Advantages and Disadvantages

Any organization using the Boston Matrix to help define its strategy, rather than just provide an indication of future potential, must properly represent the cash flow of each business unit or product being assessed. There has been a tendency for users to oversimplify the analysis and to focus on categorizing products or business units as Cash Cows, Stars, Question Marks, or Dogs, rather than considering cash flow.

This trivial approach has led to the matrix being seen as impractical for organizations that want to develop their business, resulting in its decline in popularity. In 1992 a study by Slater and Zwirlein actually showed that of the 129 firms they reviewed those who had used the Boston Matrix as part of their portfolio planning presented lower shareholder returns to their investors.

Advantages and disadvantages of the Boston matrix

The danger of focussing on market growth and market share is that it can encourage you to disregard other key factors that define your competitive position. In addition, you need to take into account interdependencies between your products and be aware of the merits of differentiation as a way to gain a competitive edge.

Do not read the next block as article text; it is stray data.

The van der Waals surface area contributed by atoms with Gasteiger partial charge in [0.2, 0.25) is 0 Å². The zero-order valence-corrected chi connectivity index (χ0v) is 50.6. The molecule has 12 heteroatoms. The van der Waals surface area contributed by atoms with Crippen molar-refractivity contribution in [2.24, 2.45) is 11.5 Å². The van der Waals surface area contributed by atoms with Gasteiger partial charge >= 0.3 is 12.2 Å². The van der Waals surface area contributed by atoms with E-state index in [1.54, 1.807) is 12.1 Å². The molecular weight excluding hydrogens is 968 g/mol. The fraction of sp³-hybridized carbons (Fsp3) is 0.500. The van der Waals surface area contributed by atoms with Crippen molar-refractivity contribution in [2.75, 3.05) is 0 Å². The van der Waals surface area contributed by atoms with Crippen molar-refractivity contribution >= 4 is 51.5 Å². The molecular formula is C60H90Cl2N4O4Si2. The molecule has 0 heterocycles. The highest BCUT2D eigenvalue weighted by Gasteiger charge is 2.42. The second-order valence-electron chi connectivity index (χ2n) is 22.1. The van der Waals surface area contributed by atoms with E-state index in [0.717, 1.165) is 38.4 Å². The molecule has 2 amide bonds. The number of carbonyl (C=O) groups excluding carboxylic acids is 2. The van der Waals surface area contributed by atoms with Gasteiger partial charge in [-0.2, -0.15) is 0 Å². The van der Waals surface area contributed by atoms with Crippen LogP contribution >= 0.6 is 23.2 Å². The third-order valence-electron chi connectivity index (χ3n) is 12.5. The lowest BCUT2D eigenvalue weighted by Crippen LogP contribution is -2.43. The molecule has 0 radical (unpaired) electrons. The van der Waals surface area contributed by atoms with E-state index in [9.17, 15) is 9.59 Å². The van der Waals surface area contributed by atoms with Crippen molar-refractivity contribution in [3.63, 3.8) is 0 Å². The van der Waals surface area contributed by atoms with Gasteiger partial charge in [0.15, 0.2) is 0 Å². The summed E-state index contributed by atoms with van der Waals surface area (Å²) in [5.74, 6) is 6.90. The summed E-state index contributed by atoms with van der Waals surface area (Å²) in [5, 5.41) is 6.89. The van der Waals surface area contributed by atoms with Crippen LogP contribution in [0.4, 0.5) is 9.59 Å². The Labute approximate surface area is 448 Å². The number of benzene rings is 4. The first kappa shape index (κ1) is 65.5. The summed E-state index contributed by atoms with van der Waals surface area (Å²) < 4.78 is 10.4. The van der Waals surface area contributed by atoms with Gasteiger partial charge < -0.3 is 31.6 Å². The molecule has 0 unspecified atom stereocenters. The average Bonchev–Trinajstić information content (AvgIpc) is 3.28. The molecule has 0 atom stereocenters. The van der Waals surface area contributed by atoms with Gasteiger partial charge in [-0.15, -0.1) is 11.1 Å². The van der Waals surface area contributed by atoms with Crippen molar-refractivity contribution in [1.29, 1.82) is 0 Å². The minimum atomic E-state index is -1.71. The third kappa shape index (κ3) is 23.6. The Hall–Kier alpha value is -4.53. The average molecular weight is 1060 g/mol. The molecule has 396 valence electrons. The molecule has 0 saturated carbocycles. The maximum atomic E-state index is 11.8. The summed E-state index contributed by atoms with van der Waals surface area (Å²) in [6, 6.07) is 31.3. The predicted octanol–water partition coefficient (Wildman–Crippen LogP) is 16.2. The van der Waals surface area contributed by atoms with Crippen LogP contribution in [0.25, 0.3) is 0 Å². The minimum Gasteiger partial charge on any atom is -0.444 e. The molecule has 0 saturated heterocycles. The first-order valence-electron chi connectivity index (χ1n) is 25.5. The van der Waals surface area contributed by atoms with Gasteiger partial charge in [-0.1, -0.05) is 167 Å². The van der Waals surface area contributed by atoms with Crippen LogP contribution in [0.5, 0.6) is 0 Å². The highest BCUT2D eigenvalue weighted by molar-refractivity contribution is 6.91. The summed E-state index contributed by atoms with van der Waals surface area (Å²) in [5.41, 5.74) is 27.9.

The Boston Matrix assumes that the higher your market share the more profitable your product or business unit will be. It also rejects the possibility that a niche product with a low market share can be profitable, whilst in reality many Dogs offer higher profit margins than many Cash Cows.

Another key factor the matrix is unable to take into account is the characteristics of the particular industry sector you operate in. For instance, ranking products or business units often has a subjective aspect and an element of guesswork with regard to future growth. Some industry sectors may be more optimistic, insistent, and persuasive than others about the rates of market growth and their own market share. The senior management of many '' companies in the early 2000s demonstrated this clearly.

There are other analysis tools that can help you assess your environment such as PESTLE Analysis and Porter's Five Forces. If you are unfamiliar with these tools or want to understand them in greater detail then download our PESTLE Analysis eBook and our Porter's Five Forces eBook.

Key Points

  • The purpose of the Boston Matrix is NOT just to categorize products or business units.
  • Focussing on market growth and market share can encourage you to disregard other key factors that define your competitive position.
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You may also be interested in: Introduction to the Boston Matrix, Classifying Products and Business Units, Stars, Question Marks, Cash Cows, Dogs, Using the Boston Matrix at Brand Level, A Balanced Portfolio and Advantages and Disadvantages.

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